What a fascinating idea, that 3D printing could become a regular part of low-volume manufacturing. Will there be any quality implications? A prototype is one thing, years of service is a product is another.
Rob, low-volume manufacturing is not a new idea in 3D printing, especially for aerospace, as we've covered before: http://www.designnews.com/author.asp?section_id=1392&doc_id=262205 http://www.designnews.com/author.asp?section_id=1392&doc_id=258652 http://www.designnews.com/author.asp?section_id=1392&doc_id=251526
Ann, you are correct. I was talking to a small shop just the other day. They have used 3D printing for some types of low rate custom products. They also use a corn stalk based plastic in their 3D printer. I think it was PLA. They gave me a small Tardis model made with PLA. It is very detailed.
On the other hand, there is a point at which injection molding becomes more effective. Even if you use aluminum for the mold, if you have a CNC machine it is generally easy to do.
What is interesting is that there are so many good new manufacturing technologies available. The distinguishing feature of many of them is the ability to interface directly with CAD systems. Using the right manufacturing technology for the particular part will help streamline manufacturing and make it more efficient. 3D can be a big part of that.
What you are doing sounds incredibly cool and useful, but the thought of 3D printing an airbus gives me the willies. I know machines can be remarkable and people can make mistakes, but I still would feel better knowing the plane was assembled by craftsmen rather than printed by a machine.
I was at the midatlantic design conference today. I saw the Baxter robot there. It occured to me that a 3D printer is the perfect accessory for that robot. It was designed to be very flexible and easy to teach a process. However you still need a gripper and possibly fixtures for holding parts for assembly, packaging etc. So they could provide 3D cad files of the end of arm interface or stock gripping mechanism. Then you'd add the necessary shapes required to handle your part to the model, print it, and this afternoon you could be doing a whole new task. What a great combination!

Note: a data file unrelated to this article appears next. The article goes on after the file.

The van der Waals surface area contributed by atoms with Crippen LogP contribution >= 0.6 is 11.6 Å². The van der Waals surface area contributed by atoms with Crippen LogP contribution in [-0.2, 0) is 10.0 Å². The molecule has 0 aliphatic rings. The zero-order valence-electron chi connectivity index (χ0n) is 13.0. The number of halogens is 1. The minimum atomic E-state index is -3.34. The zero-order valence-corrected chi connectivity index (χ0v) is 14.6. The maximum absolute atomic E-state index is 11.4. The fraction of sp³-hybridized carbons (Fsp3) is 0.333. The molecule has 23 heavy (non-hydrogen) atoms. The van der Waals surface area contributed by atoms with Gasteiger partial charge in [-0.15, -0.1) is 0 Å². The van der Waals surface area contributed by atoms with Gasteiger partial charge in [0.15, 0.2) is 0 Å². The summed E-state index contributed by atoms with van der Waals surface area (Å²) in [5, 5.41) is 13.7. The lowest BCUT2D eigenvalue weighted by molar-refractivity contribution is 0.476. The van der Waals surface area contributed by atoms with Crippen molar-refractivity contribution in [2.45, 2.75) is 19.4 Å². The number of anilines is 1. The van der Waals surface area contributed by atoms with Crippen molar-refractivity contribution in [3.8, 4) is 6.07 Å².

Yes Rob you are correct , it is an excellent idea that 3D printing is not just used for prototyping it is also now used for manufacturing . Creating 3D prited airbus was an excellent idea and it really fascinated me . Now 3D printing is comming towards consumer friendly price points . 3D printing which was initially used for prototyping is now being used in number of industries like aerospace . defense , automative and healthcare etc.
As advancement is going on in 3D Printing technology accuracy has improved and size of printed objects has also increased .With this advancement now air plane parts , aerodynamic car bodies are being 3D printed . But one should remember that it is not only used to recreat the objects but it can also be used to creat new and different objects which never created .
Many people thought the personal computer was a gimmick, Rob. I remember people saying, "I don't need a computer to store recipes." For some reason, people talked a lot about recipe storage in those early years.
Chuck, I was one of those people asking why I needed a computer to store recipes. Storing recipes was the killer app PC makers were marketing to consumers in the early 80s via TV and magazine ads, when there were about 20 different models with 20 different OS. They gave no other possible reason for owning one. Of course, the whole thing sounded absurd. That was a long time before Apple or Intel Inside and the rise of consumer-oriented marketing in Silly Valley.
I can see a future niche for using 3D printers for high mix/low volume manufacturing. For certain products, it would be cost-effective for the 'limited edition' version of a product to be printed on a 3D printer.
I also see a niche for 'personalized' products built with 3D printers. A company might take your personal measurements and preferences and built a unique, one-of-a-kind product using this technology.
Fifty-six-year-old Pasquale Russo has been doing metalwork for more than 30 years in a tiny southern Italy village. Many craftsmen like him brought with them fabrication skills when they came from the Old World to America.
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